Pristina, Kosovo – The Egyptian community in Kosovo began on Wednesday activities as part of the celebration of Balkan Egyptian week.
A delegation from Egypt, which included Egyptian archaeologist and former minister of antiquities Zahi Hawass, Nour Tamimi, responsible for the Balkan-Egyptian file at the Egyptian Supreme Council of Culture, and Daily News Egypt, invited to present the activities of the week. Veton Berisha, member of Kosovo’s parliament and head of the Egyptian liberal party in Kosovo, Isa Osmani, adviser to the Kosovan prime minister, and leaders of the Egyptian community received the delegation.
During the first day, the delegation attended an opening of a football match organised by the community. They also visited the cultural centre in Fushë Kosovë and watched a traditional celebration, including dances and songs.
On Thursday, the delegation met with Kosovan President Hashim Thaçi, who welcomed the delegation and was thankful for Egypt’s recognition of Kosovo as an independent state. He added that Egypt is a country with great importance for the world, expressing hope for greater cooperation and communication between Egypt and Kosovo.
After the meeting with the president, the group moved to Macedonia where they were received by Asaf Ademi, the Macedonian minister of culture, who welcomed the delegation, stressing the importance of developing the cultural relations between his country and Egypt. Hawass invited the minister to visit Luxor to observe one of his field work missions.
In 2010, in memory of the first assembly of an association of Balkan Egyptians that was held in Ohrid, Macedonia, on 24 June 1990, the Second Congress of the Union of Balkan Egyptians decided to celebrate 24 June as the International Day of Balkan Egyptians.
According to Berisha, the activities of the week are being held under the auspices and support of the Kosovan government, which also funds all activities. He told Daily News Egypt that holding the activities of the week in the three countries only and not in all Balkan countries is because Balkan Egyptians are more organised in those countries, while they have no strong communication with the rest of the community in other Balkan countries such as Montenegro, Serbia, and Bulgaria. He explained further that the Egyptian community in the Balkans is looking for more connection, communication, and cooperation with their country of origin, Egypt.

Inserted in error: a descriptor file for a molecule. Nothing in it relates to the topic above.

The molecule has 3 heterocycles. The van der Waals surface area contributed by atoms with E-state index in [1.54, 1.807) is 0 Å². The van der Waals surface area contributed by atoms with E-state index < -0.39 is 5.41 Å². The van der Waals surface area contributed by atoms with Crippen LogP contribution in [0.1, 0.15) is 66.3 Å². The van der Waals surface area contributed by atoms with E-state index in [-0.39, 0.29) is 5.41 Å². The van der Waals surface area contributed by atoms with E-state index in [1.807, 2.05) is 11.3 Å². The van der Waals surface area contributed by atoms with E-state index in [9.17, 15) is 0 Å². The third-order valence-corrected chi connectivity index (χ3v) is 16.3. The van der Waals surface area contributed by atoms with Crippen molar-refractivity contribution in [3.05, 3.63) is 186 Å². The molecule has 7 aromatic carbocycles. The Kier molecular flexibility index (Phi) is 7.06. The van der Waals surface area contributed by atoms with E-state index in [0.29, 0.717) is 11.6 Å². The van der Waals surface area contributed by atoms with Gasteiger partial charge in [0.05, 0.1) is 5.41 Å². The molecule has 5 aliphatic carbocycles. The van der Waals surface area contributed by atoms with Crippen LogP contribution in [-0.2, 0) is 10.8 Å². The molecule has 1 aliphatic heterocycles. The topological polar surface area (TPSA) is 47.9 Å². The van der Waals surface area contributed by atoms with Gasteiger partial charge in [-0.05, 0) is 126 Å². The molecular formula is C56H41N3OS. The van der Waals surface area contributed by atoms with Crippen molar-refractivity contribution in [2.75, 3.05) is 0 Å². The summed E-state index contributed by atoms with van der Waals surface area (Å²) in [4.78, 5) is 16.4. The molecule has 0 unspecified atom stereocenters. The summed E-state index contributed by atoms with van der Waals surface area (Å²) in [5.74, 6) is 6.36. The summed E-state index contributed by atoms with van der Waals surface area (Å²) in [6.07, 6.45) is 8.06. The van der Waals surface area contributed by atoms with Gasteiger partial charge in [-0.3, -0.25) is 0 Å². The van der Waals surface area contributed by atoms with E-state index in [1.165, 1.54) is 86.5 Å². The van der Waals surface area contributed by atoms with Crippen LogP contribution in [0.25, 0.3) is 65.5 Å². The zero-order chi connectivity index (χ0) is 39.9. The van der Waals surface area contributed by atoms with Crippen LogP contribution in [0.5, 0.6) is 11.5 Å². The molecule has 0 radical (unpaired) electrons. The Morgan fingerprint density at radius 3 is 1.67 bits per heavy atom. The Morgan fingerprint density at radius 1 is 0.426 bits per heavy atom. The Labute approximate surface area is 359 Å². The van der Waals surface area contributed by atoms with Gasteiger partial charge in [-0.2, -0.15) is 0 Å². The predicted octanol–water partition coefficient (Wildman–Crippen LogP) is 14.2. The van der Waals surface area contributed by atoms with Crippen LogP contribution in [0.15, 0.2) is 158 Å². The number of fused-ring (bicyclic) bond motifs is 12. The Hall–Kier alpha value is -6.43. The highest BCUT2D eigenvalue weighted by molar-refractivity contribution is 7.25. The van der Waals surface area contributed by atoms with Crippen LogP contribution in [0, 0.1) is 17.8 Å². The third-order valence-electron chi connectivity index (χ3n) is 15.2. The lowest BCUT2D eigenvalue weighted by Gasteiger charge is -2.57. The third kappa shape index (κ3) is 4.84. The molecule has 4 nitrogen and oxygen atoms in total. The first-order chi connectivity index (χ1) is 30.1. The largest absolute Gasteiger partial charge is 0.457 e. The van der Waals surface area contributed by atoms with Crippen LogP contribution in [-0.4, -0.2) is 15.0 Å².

After his meeting with the Egyptian delegation and Egyptian community in Kosovo, the Kosovan Prime Minister Ramush Haradinaj told Daily News Egypt that his country respects cultural, ethnic, and religious diversity, and considers it a special asset for Kosovo. He added that the Egyptian community in Kosovo “survived their identity in very difficult times, and they managed good relations with the [Albanian] majority of population here. Today the Egyptian community in Kosovo is constitutional and guaranteed a seat in parliament and role in the government.”
Commenting on their attempts to connect with Egypt, Haradinaj said, “I think it is justice, and a right thing to do, they missed this opportunity for centuries, now finally that is possible [for them].” He also thanked Egypt for recognising the independence of Kosovo and justified not having an embassy in Egypt due to the limited capacity and budget of his country.
Haradinaj stressed that the government of Kosovo will continue supporting the Egyptian community in Kosovo, including its cultural, educational, and identity needs, but will first of all make the utmost effort to work on its economic development.
On Friday, the speaker of Kosovo’s parliament, Kadri Veseli, received the Egyptian delegation, saying that Kosovo is a country where all citizens feel free and equal, regardless of any ethnic or religious differences.
“The Egyptian community made a valuable contribution in building the inter-ethnic coexistence, which is an honour for our country in the world today,” he said, adding, “it is a fact that the Kosovan Egyptians are facing the same challenges and problems of all the citizens of Kosovo.”
Hawass gave a speech before a number of Kosovan Egyptian women in parliament. During his speech, Hawass spoke about the role of women in policy making and leadership in ancient Egypt, and how they were respected. He added that he believes that Kosovo is a model of treatment and representation of minority communities.
About 3,000 years ago, Egyptians travelled to the Balkan Peninsula during the prosperity and glory of the Egyptian empire. During the iron revolution, at the time of the 19th Dynasty of Egypt, the Pharaohs Seth I (1294-1279BC) and Ramesses II (1279-1213BC) sent Egyptian slaves to bring iron from contemporary civilisations such as Anatolia, the Balkans, North of Apennine, Cyprus, and Peloponnese.
Descendants of some of those Egyptian migrants are still there, distributed across the states of the Balkan Peninsula. Since the 1970s, Balkan Egyptians started to demand a separate Egyptian category to be included in official census statistics in their nations.